Voxforascausa wrote:Most experienced programmers tend to avoid or dislike IDEs(from my experiences with them) altogether and use text editors


In Unix-land that's certainly true, but is it outside?

with highlighting such as emacs and vim, which are all about keyboard shortcuts and working from the command line(tends to be faster and lighter in the long run).


Well I am a long-time emacs user, and the idea of converting to Dvorak makes my blood run cold. I've got 15+ years of accumulated customizations, personal elisp libraries, etc., all bound to they key combinations I want. Many have been in my toolset so long I can perform the action without thinking, and in fact I probably couldn't even tell you the actual keys I'm hitting without consulting the code where I modify the key-map. I suspect that for an experienced programmer in tune with a favorite editor switching to Dvorak would incur a hefty penalty, and longer than a week.
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Postby Voxforascausa » Tue Jan 16, 2007 12:19 am

annis wrote:
Voxforascausa wrote:Most experienced programmers tend to avoid or dislike IDEs(from my experiences with them) altogether and use text editors


In Unix-land that's certainly true, but is it outside?

Well, I learn most from the FreeBASIC/QuickBASIC and web developer communities, and the best of them(with the exception of the few that still like to use QuickBASIC and won't accept anything else) seem to use text editors rather than IDEs. C communities I am not too sure about because I don't program proficiently in C. I can assume since I've seen that the most proficient of those free programmers have an air of elitism on them, and I would not be too surprised if they do use text editors.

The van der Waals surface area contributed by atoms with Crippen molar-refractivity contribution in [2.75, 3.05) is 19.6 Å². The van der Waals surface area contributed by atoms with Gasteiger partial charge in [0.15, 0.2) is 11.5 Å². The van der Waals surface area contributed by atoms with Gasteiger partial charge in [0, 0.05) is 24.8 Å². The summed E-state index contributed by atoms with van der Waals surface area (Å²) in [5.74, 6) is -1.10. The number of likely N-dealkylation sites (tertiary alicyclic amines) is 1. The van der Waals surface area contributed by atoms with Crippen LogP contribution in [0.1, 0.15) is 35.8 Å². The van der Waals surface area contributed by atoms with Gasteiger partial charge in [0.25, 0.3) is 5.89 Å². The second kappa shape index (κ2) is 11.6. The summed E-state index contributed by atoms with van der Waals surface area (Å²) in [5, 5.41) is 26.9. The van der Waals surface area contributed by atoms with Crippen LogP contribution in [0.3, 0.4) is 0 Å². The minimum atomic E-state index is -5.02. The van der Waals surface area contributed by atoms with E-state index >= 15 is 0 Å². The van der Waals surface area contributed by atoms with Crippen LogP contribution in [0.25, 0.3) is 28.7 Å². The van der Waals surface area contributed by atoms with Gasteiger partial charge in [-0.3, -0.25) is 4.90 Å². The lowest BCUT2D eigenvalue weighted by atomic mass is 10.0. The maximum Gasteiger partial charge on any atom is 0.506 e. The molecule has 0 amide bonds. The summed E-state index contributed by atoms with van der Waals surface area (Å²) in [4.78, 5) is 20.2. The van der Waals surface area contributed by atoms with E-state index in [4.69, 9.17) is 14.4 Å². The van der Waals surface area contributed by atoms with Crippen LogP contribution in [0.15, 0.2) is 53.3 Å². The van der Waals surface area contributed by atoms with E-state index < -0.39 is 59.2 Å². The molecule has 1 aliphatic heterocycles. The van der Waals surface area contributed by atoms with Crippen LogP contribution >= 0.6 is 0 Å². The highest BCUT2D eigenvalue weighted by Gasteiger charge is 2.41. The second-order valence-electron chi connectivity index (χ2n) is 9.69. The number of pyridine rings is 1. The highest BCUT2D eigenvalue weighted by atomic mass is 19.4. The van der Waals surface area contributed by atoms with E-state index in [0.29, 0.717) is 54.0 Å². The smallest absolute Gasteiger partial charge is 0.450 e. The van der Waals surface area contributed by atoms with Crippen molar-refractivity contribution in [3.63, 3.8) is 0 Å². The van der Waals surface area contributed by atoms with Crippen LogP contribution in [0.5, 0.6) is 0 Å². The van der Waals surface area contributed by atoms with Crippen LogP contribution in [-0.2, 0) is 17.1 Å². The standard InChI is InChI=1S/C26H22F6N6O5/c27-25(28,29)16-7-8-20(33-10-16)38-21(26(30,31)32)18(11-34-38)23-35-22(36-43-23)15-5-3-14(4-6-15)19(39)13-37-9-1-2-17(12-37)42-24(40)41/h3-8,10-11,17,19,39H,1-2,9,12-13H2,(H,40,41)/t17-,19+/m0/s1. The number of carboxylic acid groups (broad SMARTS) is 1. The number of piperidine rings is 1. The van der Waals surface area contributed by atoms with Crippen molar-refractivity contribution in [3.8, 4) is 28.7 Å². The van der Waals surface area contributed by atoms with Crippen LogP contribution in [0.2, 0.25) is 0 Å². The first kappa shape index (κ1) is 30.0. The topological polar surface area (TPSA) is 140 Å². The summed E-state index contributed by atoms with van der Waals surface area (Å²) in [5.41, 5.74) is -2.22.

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Re: Dvorak Keyboard

Postby Ibykos » Wed Sep 05, 2012 9:46 pm

To Lucus Eques: did you mean that you made a Greek dvorak keyboard? I have been searching desperately for a mac version (secondarily a pc version). Starting Modern Greek (for the third time!) this week, and can't imagine having to "hunt and peck" over a qwerty-style keyboard.

I have been using dvorak for 20-some years. I can answer all the nay-sayers, as I have fought all the problems. My macbook air runs a Swedish version, and we simply moved the keys around. Not that I need to look. People around me are always mystified that I can look up and read the board while typing.
I guess I had a good teacher ("Mavis Beacon teaches typing").

I learned dvorak after a broken wrist sent me to physical therapy. The waiting room was full of disabled workers with carpal tunnel. People who would never work again. The most convincing case for learning new tricks.

I hope you can help, or have a lead for me. (I tried searching google.gr and there is no mac presence in Greece.) :idea: